Search basics: the difference between URL structure and Information Architecture
I’ve recently noticed some confusion around the industry on the differences between URL structures and Information Architecture (IA). I thought it was worth clarifying a few points and giving you all some language that is useful when talking about the differences.
Pre-requisites – if you aren’t familiar with the following elements, it’s worth reading these primers before you dive in deeper here:
- What is a URL?
- What are the SEO considerations for URLs?
- Google’s guidelines for URLs
- What is Information Architecture?
- That article focuses specifically on IA considerations for SEO, for a broader overview of IA more generally, this is a great resource
The specific thing I want to clarify is the differences between decisions about the path in your URLs and decisions about your IA as this is where I often see a ton of confusion.
Decisions about URL structures and decisions about the IA of your website both involve questions about grouping and hierarchies of pages. For example:
- URL: should the path of an individual product be:
- IA: how should we group our product pages and link between them:
- Should there be a link “up” to the parent category?
- How many “levels” of sub-category page types should there be?
- How do we link between sibling products in the same (sub-)category?
- How many products can we reach in (e.g.) 3 clicks from the homepage?
- How should we handle facets?
The fact that both concern groupings and hierarchies has led too often to people misinterpreting IA questions as URL questions.
From an SEO perspective, most of the grouping and hierarchy questions we care about are questions about which pages should exist (e.g. should there be an indexable page for “red men’s shoes above a size 11”) and how should our pages be linked together (both from a crawling perspective – thinking about considerations like click depth, and from a ranking perspective – thinking about considerations like internal link equity).
Unfortunately, I’ve too often seen these IA questions expressed as URL considerations, and this can lead to advice that is less effective than it should be. For many of these IA questions, you can come down on either side of the IA decision with either URL structure:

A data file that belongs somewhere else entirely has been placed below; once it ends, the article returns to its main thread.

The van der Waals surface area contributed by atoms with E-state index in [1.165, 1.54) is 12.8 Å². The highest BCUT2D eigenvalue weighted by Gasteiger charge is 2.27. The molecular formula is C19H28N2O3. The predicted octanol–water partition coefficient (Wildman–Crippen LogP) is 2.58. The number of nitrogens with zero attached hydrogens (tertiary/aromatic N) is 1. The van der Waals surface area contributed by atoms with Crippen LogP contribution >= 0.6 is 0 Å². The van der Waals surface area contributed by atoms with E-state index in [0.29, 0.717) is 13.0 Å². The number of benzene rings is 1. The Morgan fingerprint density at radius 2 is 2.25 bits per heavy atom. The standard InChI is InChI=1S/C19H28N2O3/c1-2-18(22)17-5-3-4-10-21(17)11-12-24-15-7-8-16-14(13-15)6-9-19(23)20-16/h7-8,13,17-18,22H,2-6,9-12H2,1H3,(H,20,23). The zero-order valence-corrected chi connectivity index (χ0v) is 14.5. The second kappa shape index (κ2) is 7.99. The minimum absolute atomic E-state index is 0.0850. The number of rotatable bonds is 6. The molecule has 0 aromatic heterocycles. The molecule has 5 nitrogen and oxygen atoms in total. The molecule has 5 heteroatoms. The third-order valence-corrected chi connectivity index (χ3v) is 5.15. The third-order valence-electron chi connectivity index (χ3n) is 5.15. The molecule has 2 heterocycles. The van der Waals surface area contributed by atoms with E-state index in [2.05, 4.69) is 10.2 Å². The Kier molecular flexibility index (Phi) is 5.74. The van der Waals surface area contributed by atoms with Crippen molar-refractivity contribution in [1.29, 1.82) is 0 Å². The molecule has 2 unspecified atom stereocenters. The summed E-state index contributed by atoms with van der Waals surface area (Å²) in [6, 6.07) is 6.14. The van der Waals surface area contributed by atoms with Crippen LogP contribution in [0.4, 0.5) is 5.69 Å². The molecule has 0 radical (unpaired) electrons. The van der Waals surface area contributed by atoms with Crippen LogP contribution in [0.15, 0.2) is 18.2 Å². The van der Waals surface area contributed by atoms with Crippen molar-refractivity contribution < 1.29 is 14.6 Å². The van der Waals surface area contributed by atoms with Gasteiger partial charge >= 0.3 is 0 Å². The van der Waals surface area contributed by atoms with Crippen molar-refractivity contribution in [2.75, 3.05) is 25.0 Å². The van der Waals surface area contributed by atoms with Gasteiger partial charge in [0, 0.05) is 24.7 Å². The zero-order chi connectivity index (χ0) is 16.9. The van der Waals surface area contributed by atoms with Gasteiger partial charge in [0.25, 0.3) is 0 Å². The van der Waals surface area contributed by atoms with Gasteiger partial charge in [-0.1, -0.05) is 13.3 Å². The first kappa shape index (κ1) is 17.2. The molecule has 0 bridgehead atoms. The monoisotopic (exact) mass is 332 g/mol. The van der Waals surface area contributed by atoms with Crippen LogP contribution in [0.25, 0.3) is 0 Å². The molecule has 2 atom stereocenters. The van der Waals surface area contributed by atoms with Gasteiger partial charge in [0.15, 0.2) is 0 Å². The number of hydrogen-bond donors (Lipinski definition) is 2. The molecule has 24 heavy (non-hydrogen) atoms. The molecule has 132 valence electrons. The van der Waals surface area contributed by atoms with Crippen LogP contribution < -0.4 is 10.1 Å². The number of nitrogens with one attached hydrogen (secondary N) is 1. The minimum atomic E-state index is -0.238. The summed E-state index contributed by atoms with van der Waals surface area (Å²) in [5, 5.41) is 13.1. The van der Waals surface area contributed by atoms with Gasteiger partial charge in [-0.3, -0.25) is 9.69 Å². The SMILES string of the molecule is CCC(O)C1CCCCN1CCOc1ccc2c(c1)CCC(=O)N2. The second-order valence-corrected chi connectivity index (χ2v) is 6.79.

- You can choose to have a (sub-)category page type without necessarily having the (sub-)category appear in the URL as a keyword or as a folder (and indeed, there are times that this is a good idea if products can be in multiple categories or if they often move category)
- You can choose to link “up” the hierarchy or “across” to sibling products with or without those link targets sharing elements of their paths (e.g. a product page at /product-slug can link to a parent page at /category even if it doesn’t have a URL of /category/product-slug)
In general, the IA considerations are more important than the URL considerations, and you should focus on the Information Architecture with higher priority. It’s IA that governs the flow of internal link equity (PageRank) and also that governs crawlability and discoverability of different pages and page types. In general when we talk about pages being “higher in the IA” or “closer to the homepage” we mean in click-depth rather than folder structure. You can’t fix IA issues with URL changes alone. For whatever IA decisions you make, you can then make decisions around how to structure the paths for your pages’ URLs to make the best trade-off you can between the constant tensions:
- It can be good to have appropriate keywords in the path (for users and search engines(*))
- Human-readable paths are helpful (and structure can help with reporting)